Puslapio vaizdai

My child! they gave thee to another,
A woman who was not thy mother.
When from my arms my babe they took,
On me how strangely did he look!
Through his whole body something ran,
A most strange something did I see;
—As if he strove to be a man,

That he might pull the sledge for me.
And then he stretched his arms, how wild!
Oh mercy like a little child.

My little joy! my little pride!
In two days more I must have died.
Then do not weep and grieve for me;
I feel I must have died with thee.

Oh wind that o'er my head art flying,
The way my friends their course did bend,
I should not feel the pain of dying,
Could I with thee a message send.

Too soon, my friends, you went away;

For I had many things to say.

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I'll follow you across the snow,
You travel heavily and slow :
In spite of all my weary pain,
I'll look upon your tents again.
My fire is dead, and snowy white
The water which beside it stood;
The wolf has come to me to-night,
And he has stolen away my food.
For ever left alone am I,

Then wherefore should I fear to die?

My journey will be shortly run,
I shall not see another sun,

I cannot lift my limbs to know

If they have any life or no.

My poor forsaken child! if I

For once could have thee close to me,

With happy heart I then would die,
And my last thoughts would happy be.
I feel my body die away,

I shall not see another day.

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The glory of evening was spread through the west; —On the slope of a mountain I stood,

While the joy that precedes the calm season of rest
Rang loud through the meadow and wood.

"And must we then part from a dwelling so fair?" In the pain of my spirit I said,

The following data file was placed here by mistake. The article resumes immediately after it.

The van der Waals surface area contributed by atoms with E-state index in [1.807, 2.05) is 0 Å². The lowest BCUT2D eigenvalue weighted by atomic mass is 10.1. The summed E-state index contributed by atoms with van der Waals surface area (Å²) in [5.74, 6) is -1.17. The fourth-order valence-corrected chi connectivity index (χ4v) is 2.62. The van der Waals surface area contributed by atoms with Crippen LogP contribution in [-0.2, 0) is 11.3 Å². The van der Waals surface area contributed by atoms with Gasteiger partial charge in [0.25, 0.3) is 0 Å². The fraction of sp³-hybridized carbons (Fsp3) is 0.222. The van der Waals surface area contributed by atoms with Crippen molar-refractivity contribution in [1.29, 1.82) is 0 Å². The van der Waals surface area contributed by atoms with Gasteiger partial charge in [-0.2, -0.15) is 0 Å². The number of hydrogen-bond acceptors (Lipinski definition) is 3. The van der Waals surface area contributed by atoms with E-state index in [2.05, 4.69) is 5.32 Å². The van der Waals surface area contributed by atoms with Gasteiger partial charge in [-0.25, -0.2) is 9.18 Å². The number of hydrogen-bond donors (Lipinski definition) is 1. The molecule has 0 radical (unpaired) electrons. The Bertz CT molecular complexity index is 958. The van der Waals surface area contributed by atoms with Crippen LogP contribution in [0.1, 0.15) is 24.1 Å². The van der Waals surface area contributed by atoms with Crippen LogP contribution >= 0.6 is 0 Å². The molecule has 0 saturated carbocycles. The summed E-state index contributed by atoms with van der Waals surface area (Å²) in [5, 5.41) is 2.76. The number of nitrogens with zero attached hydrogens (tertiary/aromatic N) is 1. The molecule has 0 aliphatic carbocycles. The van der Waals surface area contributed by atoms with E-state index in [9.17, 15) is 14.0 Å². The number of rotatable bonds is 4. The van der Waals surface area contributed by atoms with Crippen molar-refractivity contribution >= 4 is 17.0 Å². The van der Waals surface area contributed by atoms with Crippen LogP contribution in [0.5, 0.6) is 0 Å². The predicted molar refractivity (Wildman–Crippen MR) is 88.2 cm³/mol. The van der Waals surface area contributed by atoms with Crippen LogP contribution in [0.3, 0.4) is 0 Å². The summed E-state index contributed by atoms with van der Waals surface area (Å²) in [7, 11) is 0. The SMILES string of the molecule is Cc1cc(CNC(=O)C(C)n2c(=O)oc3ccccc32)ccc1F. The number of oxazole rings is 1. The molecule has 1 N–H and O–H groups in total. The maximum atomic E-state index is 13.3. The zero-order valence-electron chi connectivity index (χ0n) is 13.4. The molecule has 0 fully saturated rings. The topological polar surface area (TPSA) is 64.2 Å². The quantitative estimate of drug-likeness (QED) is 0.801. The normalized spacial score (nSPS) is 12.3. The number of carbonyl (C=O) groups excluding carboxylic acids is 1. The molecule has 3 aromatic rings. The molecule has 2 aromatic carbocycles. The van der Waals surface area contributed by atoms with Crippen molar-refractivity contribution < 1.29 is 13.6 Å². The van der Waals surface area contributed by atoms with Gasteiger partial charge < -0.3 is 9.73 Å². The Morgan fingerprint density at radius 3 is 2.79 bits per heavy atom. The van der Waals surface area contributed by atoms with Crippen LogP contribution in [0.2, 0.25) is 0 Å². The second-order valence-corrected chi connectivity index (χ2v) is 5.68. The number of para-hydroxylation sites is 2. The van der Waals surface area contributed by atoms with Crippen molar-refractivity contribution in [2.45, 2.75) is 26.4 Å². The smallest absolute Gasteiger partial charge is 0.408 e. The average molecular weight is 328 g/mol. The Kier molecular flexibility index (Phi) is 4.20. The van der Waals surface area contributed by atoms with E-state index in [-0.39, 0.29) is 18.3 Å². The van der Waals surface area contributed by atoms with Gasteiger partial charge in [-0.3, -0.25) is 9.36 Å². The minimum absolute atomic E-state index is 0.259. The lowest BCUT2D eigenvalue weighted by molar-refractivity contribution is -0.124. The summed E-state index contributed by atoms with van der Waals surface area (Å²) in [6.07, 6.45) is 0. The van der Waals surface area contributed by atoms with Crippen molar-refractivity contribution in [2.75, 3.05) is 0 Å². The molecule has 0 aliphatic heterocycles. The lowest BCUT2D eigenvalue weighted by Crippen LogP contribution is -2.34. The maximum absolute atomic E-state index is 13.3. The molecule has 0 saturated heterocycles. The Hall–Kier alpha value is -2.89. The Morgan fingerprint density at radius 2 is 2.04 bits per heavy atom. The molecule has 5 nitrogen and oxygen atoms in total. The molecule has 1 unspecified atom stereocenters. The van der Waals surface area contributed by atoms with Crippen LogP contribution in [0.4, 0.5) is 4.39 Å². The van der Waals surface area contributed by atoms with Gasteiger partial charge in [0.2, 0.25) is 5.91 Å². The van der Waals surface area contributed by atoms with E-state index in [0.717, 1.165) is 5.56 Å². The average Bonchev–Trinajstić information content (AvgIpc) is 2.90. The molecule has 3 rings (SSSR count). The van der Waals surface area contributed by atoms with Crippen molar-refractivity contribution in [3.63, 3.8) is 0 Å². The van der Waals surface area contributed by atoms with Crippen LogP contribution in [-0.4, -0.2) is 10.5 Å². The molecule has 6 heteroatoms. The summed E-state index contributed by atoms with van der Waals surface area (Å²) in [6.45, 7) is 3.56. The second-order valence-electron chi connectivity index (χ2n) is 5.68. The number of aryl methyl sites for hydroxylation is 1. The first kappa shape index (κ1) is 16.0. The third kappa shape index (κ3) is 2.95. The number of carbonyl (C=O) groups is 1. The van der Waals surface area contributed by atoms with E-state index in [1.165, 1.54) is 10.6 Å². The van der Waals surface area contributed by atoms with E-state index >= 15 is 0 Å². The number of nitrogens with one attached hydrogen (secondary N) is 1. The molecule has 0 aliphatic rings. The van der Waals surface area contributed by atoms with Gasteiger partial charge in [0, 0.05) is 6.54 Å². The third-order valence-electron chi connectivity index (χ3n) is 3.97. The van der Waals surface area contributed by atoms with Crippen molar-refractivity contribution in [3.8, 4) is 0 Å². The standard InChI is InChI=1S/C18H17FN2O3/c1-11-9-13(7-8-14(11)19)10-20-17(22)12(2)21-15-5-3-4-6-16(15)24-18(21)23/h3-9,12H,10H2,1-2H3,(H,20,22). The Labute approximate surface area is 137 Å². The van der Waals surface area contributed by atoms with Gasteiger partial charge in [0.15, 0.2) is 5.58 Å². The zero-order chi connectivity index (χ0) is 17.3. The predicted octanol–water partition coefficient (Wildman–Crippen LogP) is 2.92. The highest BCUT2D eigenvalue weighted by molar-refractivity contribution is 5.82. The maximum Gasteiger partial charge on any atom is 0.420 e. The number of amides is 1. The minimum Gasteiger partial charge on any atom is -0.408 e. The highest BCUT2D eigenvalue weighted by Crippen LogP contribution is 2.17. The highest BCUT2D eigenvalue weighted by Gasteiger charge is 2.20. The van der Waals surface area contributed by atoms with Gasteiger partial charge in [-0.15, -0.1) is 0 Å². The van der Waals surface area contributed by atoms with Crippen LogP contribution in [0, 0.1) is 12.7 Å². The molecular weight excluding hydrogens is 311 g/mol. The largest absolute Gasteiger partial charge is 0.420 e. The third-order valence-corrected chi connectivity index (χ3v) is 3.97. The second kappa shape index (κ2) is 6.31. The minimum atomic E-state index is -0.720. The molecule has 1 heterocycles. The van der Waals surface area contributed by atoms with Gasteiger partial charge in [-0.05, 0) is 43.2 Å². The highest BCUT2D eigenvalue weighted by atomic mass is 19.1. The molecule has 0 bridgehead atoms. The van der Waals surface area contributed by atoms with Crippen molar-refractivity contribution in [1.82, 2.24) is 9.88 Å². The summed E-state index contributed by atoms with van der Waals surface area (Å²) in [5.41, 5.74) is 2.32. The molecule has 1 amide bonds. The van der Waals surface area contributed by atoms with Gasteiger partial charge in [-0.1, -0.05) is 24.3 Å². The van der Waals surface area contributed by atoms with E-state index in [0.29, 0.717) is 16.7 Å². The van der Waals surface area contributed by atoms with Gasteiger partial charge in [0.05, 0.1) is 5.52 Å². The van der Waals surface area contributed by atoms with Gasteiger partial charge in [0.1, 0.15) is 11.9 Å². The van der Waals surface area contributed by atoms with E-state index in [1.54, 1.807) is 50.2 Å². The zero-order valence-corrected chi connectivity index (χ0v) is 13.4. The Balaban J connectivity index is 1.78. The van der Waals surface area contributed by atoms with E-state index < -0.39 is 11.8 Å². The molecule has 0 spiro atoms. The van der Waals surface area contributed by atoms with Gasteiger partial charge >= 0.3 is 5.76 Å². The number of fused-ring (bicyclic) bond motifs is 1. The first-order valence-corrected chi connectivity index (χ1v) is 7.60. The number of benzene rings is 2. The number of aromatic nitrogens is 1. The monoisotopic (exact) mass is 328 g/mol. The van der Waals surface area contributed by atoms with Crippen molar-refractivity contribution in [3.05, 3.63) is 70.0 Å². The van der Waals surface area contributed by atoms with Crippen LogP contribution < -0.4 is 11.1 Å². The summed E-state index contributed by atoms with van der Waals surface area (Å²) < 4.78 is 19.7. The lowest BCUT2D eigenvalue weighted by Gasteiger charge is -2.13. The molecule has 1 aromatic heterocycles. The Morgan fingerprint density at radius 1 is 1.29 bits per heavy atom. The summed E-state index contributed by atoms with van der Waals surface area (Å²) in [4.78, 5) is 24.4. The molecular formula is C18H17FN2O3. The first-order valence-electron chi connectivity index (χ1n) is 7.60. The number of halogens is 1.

And with a deep sadness I turned, to repair

To the cell where the convict is laid.

The thick-ribbed walls that o'ershadow the gate
Resound; and the dungeons unfold:

I pause; and at length, through the glimmering grate,
That outcast of pity behold.

His black matted head on his shoulder is bent,
And deep is the sigh of his breath,
And with stedfast dejection his eyes are intent
On the fetters that link him to death.

'Tis sorrow enough on that visage to gaze, That body dismiss'd from his care;

Yet my fancy has pierced to his heart, and pourtrays More terrible images there.

His bones are consumed, and his life-blood is dried, With wishes the past to undo;

And his crime, through the pains that o'erwhelm him,


Still blackens and grows on his view.

When from the dark synod, or blood-reeking field,
To his chamber the monarch is led,

All soothers of sense their soft virtue shall yield,
And quietness pillow his head.


But if grief, self-consumed, in oblivion would doze,
And conscience her tortures appease,

'Mid tumult and uproar this man must repose;

In the comfortless vault of disease.

When his fetters at night have so press'd on his limbs,

That the weight can no longer be borne,
If, while a half-slumber his memory bedims,
The wretch on his pallet should turn,

While the jail-mastiff howls at the dull clanking chain,
From the roots of his hair there shall start

A thousand sharp punctures of cold-sweating pain,
And terror shall leap at his heart.

But now he half-raises his deep-sunken eye,
And the motion unsettles a tear;
The silence of sorrow it seems to supply,
And asks of me why I am here.

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